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Heron-Centric: Ruminations of a Language Designer
On Implementing an Interpreter
by Christopher Diggins
April 7, 2007
Would you like to know how to write an interpreter? Many programmers have asked me the question, so I wrote a short article explaining how the Cat interpreter works in detail.


Many programmers would like to know how to implement an interpreter, so I've written an article ( ) explaining step-by-step how the Cat interpreter works, using psedo-code and links to the public domain C# source files. The grammar parsing and abstract syntax tree (AST) generation classes were designed to be pluggable into any application, and is also public domain.

Cat is a functional stack-based programming language implemented in C#. While the Cat interpreter itself is released under the MIT license, all of the source code files are public domain. This means you can use them as-is in any project without obligation.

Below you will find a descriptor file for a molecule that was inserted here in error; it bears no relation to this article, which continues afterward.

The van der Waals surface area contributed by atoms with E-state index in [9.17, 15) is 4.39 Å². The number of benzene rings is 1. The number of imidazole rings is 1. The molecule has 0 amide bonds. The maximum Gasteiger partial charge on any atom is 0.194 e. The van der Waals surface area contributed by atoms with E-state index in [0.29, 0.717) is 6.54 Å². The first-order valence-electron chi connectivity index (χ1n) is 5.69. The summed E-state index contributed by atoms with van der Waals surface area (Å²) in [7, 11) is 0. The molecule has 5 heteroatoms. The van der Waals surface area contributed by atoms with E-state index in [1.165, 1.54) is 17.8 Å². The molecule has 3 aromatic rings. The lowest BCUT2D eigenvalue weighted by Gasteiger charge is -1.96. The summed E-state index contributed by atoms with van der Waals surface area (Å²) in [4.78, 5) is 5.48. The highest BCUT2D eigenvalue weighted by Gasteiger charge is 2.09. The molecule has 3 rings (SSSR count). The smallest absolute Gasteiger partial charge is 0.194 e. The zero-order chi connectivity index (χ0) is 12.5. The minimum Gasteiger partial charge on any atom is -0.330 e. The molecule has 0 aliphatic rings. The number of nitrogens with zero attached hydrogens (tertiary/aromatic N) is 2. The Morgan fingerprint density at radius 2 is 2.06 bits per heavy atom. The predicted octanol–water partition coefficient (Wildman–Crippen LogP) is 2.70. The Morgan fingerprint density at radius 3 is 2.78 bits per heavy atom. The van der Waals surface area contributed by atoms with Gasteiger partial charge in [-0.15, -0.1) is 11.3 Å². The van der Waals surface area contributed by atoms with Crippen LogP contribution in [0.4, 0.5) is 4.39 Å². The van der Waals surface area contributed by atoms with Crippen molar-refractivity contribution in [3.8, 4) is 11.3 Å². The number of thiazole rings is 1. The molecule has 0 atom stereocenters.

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About the Blogger

Christopher Diggins is a software developer and freelance writer. Christopher loves programming, but is eternally frustrated by the shortcomings of modern programming languages. As would any reasonable person in his shoes, he decided to quit his day job to write his own ( ). Christopher is the co-author of the C++ Cookbook from O'Reilly. Christopher can be reached through his home page at

This weblog entry is Copyright © 2007 Christopher Diggins. All rights reserved.

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